Insurance law is the name given to practices of law surrounding insurance, including insurance policies and claims.
Regulation of insurance agencies
The origins of insurance policies in general differs through various countries, limited policies (particularly against
damage to homes) can be traced to the 17th and 18th centuries, though establishment of newer policies (such as health insurance
and car insurance) did not come until the 20th century. However, regulation on the insurance industry via law began in the
1940s in the United States, through several supreme court rulings. The first ruling on insurance had taken place in 1868 (in
the Paul v. Virginia ruling), with the supreme court ruling that insurance policy contracts were not in themselves commercial
contracts. This stance did not change until 1944 (in the United States v. South-Eastern Underwriters Association ruling),
when the Supreme court upheld a ruling stating that policies were commercial, and thus were regulatable as other similar contracts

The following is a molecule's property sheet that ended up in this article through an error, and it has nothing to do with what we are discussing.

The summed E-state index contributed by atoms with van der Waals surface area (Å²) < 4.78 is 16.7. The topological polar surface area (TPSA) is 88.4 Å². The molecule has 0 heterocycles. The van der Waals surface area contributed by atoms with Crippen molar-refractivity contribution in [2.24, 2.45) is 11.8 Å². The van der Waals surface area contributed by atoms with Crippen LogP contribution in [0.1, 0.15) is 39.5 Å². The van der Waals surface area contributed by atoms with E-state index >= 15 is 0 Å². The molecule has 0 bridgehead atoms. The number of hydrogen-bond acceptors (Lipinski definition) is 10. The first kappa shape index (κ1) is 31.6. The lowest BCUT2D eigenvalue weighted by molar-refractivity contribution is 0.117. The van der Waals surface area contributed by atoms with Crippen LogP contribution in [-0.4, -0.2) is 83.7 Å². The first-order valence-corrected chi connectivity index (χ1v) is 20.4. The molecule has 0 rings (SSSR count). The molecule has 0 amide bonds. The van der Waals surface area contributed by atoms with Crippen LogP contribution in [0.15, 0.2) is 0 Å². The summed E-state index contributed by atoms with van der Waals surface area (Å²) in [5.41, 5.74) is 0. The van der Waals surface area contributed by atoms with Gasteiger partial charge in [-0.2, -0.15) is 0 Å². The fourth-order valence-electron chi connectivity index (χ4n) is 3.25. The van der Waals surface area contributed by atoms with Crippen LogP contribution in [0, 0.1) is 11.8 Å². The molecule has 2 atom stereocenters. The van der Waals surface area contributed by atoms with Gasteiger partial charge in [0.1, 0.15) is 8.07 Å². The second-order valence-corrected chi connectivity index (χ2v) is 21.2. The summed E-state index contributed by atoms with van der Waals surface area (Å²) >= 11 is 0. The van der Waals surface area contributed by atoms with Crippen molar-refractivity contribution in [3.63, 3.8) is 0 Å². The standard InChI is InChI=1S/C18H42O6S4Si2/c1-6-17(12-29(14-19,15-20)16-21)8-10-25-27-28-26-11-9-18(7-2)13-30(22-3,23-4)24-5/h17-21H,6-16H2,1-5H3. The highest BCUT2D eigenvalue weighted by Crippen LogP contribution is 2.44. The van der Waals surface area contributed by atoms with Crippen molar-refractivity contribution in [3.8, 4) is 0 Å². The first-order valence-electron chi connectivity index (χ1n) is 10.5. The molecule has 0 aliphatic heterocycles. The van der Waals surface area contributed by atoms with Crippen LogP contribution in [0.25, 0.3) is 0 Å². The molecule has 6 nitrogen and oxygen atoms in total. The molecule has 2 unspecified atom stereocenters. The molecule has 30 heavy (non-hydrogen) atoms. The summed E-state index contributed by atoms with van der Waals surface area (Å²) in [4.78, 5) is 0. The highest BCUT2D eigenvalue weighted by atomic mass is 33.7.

Nowadays, many countries - and states in the United States - regulate insurance companies through laws, guidelines and
independent commissions and regulatory bodies. These laws and statutes ensure that the policy holder is protected against
bad faith claims on the insurers part, that premiums are not unduly high (or fixed), and that contracts and policies issued
meet a minimum standard.
A bad faith action may constitute several possibilities; the insurer denies a claim which is seemingly valid in the contract
or policy, the insurer refuses to pay out for an unreasonable amount of time, the insurer lays the burden of proof on the
insured - often in the case where the claim is unprovable. Other issues of insurance law may arise when price fixing occurs
between insurers, creating an unfair competitive environment for consumers. A notable example of this is where Zurich Financial
Services - along with several other insurers - inflated policy prices in an anti-competitive fashion. If an insurer is found
to be guilty of fraud or deception, they can be fined either by regulatory bodies, or in a lawsuit by the insured or surrounding
party. In more severe cases, or if the party has had a series of complaints or rulings, the insurers license may be revoked
In the case that an insurer declares bankruptcy, many countries operate independent services and regulation to ensure
as little financial hardship is incurred as possible (National Association of Insurance Commissioners operates such a service
in the United States).